You can find footage of their demonstration here. During the demonstration, we see our character navigating a supermarket with a shopping cart, accompanied by an AI employee who incessantly provides advice and suggestions. The environment is gray and dark, somehow even more dreary to look at than an actual Walmart.

Additionally, users rely on virtual reality to use this program, meaning they’ll have to physically perform actions such as reaching items off shelves and walking around. During the demonstration, it is unclear whether the player is in their vehicle, home, or store, making its usefulness questionable.

It’s generally easier and less time-consuming to simply click some buttons on your phone and have groceries delivered or set aside for pickup. In no way does the metaverse actually optimize the shopping experience. Instead, the software looks clunky and acts awkwardly and robotic. Even shareholders are uncertain whether Zuckerberg intends to use the software for everyday VR users or for corporate ads and product placements.

Overly Corporate Tone

Rather than focus on establishing and fostering authentic connections between users, the metaverse has a heavily corporate tone which has been described by many as “dystopian” and “tone-deaf.” Despite the metaverse launch having such poor reception, Zuckerberg continues to double down, ignoring the needs of his potential customers, and that’s just bad business.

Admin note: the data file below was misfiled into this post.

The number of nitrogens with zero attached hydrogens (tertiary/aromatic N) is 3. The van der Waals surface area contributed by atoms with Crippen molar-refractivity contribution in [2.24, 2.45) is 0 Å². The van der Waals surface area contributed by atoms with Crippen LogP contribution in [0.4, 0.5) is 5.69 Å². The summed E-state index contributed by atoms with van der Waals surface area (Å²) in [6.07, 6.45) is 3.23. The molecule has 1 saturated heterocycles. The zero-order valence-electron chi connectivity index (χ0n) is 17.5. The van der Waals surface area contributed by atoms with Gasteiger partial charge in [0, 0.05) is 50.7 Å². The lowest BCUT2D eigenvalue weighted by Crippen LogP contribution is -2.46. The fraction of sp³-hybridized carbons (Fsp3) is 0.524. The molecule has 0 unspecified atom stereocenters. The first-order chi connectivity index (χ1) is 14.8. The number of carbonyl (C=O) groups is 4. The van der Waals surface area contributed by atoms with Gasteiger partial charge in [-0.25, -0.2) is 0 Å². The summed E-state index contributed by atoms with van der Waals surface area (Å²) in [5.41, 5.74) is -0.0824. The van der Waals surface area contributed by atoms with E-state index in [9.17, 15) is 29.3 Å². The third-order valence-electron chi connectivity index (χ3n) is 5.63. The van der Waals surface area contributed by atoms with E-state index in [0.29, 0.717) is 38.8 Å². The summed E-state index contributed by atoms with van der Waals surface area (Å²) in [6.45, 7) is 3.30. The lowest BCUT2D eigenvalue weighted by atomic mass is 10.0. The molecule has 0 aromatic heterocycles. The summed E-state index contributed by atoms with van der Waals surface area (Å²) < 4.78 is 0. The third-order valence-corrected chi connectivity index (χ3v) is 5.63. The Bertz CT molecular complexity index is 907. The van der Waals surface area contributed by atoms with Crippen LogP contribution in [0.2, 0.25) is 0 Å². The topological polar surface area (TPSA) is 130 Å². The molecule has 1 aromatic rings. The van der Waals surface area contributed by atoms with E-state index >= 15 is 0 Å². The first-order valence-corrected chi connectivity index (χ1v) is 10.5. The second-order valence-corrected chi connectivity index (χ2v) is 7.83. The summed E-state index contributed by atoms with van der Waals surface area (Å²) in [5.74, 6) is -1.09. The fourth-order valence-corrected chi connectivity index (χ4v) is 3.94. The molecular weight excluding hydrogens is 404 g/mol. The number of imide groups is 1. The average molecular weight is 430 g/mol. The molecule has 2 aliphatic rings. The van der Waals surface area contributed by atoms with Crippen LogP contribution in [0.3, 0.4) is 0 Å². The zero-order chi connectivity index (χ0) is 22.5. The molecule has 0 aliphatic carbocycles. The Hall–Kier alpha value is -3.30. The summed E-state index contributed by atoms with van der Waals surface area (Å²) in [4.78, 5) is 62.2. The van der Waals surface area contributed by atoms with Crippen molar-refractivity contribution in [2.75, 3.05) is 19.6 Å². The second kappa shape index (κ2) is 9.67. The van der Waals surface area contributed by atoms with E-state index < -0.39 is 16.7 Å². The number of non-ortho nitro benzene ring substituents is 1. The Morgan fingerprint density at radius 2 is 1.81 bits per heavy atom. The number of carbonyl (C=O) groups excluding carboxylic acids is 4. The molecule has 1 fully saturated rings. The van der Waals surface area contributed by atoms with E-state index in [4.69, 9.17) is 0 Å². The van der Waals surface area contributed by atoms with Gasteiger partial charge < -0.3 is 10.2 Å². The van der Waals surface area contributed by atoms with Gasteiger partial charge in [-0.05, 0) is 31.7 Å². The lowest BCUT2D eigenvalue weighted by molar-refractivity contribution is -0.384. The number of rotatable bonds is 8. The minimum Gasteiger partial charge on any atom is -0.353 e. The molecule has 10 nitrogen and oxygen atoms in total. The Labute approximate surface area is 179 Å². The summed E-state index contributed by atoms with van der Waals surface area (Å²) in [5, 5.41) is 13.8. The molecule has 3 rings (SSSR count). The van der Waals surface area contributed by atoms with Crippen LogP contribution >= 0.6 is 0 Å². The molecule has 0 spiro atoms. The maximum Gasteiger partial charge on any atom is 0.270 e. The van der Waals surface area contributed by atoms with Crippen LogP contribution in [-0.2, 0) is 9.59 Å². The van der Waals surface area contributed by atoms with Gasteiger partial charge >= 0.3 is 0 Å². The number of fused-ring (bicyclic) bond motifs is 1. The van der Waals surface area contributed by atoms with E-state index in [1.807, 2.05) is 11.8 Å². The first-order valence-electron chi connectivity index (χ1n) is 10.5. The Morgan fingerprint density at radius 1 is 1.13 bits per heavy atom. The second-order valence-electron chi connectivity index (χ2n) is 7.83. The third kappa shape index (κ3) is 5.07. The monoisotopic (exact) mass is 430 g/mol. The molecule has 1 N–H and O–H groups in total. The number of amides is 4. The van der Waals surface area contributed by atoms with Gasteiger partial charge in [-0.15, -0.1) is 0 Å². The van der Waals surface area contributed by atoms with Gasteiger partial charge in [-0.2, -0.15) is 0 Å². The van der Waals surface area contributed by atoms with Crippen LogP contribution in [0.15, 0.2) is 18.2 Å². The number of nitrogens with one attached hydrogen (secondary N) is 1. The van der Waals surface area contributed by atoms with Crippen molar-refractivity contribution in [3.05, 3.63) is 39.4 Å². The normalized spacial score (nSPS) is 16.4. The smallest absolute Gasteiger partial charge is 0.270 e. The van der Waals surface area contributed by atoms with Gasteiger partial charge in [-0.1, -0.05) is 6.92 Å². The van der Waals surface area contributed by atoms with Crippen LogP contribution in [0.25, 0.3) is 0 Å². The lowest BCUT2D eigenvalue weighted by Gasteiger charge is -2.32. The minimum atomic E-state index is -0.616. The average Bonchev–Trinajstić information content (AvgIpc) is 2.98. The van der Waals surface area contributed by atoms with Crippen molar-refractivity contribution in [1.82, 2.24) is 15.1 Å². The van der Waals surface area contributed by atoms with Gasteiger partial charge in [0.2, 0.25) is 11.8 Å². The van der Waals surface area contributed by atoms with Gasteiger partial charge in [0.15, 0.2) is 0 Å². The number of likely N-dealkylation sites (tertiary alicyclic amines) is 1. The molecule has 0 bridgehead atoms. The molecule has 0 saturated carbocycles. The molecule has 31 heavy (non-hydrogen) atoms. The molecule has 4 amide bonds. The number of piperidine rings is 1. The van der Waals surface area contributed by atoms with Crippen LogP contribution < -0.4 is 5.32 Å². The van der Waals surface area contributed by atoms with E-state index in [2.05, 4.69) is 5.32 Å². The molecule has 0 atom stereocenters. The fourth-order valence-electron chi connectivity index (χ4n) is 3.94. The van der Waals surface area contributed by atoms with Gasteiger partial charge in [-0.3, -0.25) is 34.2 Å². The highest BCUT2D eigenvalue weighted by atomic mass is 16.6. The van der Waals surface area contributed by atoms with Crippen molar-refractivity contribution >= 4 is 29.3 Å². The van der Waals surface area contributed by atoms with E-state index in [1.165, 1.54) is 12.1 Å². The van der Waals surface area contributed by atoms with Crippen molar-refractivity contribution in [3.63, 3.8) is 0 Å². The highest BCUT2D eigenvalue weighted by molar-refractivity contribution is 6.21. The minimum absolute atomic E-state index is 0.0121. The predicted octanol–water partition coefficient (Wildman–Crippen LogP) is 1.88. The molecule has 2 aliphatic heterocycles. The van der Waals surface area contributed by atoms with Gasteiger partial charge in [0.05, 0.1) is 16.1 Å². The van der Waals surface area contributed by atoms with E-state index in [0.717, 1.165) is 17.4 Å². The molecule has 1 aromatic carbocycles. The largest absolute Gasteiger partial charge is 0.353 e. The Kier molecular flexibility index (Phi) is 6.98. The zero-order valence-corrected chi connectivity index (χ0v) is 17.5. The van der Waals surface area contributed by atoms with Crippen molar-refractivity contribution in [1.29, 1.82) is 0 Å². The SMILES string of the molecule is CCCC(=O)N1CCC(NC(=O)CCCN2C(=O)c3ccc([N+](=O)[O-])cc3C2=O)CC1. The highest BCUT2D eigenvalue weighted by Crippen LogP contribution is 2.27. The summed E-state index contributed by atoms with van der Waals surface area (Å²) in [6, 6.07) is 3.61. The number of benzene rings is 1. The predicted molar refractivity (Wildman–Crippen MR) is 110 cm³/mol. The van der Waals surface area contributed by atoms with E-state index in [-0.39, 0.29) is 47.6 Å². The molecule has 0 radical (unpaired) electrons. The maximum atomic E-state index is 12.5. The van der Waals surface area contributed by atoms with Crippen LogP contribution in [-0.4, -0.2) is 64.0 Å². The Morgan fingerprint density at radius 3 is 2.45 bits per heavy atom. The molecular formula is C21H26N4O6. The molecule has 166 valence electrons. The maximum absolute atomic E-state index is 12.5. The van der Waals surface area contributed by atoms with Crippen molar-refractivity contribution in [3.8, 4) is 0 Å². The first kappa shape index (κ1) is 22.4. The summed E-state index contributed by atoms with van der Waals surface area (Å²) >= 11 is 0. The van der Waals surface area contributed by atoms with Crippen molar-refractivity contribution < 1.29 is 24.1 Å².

Stocks & Staff Suffering

Since the rebranding from Facebook to Meta in 2021, Meta has suffered a 25% decline in share prices. In just one day, Meta lost a total of $230 billion, its most significant loss as a company to date. This loss was attributed to the rebrand and Zuckerberg’s fixation with the metaverse.

Employees at Meta have expressed severe concern about Zuckerberg’s overzealous enthusiasm about the metaverse. Some employees complain it’s “the only thing [he] wants to talk about” and that he’s been distracted from his other responsibilities, favoring progress on the metaverse.

Shareholders of Meta are furious with Zuckerberg for continuing to pour investment money into the metaverse. Meta has already lost $9.4 billion to metaverse development, and they’re projected to lose even more. Financially, the metaverse seems to spell doom for Meta as a company.

Will the Metaverse Be a Success?

Meta employees are right to voice concerns over this project’s practicality, ethics, and quality. These employees echo the concerns of other companies’ employees who have been polled about using the metaverse at work. Zuckerberg has provided little to no reassurance to the public over complaints and suggestions, and as a result, his company is suffering. Although Facebook was a vastly successful social media platform, the metaverse might just be the downfall of Zuckerberg’s company.


Ari Bratsis
Team Writer: Ari is a writer, blogger and small business owner based in Washington state.

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Team Writer: Ari is a writer, blogger and small business owner based in Washington state.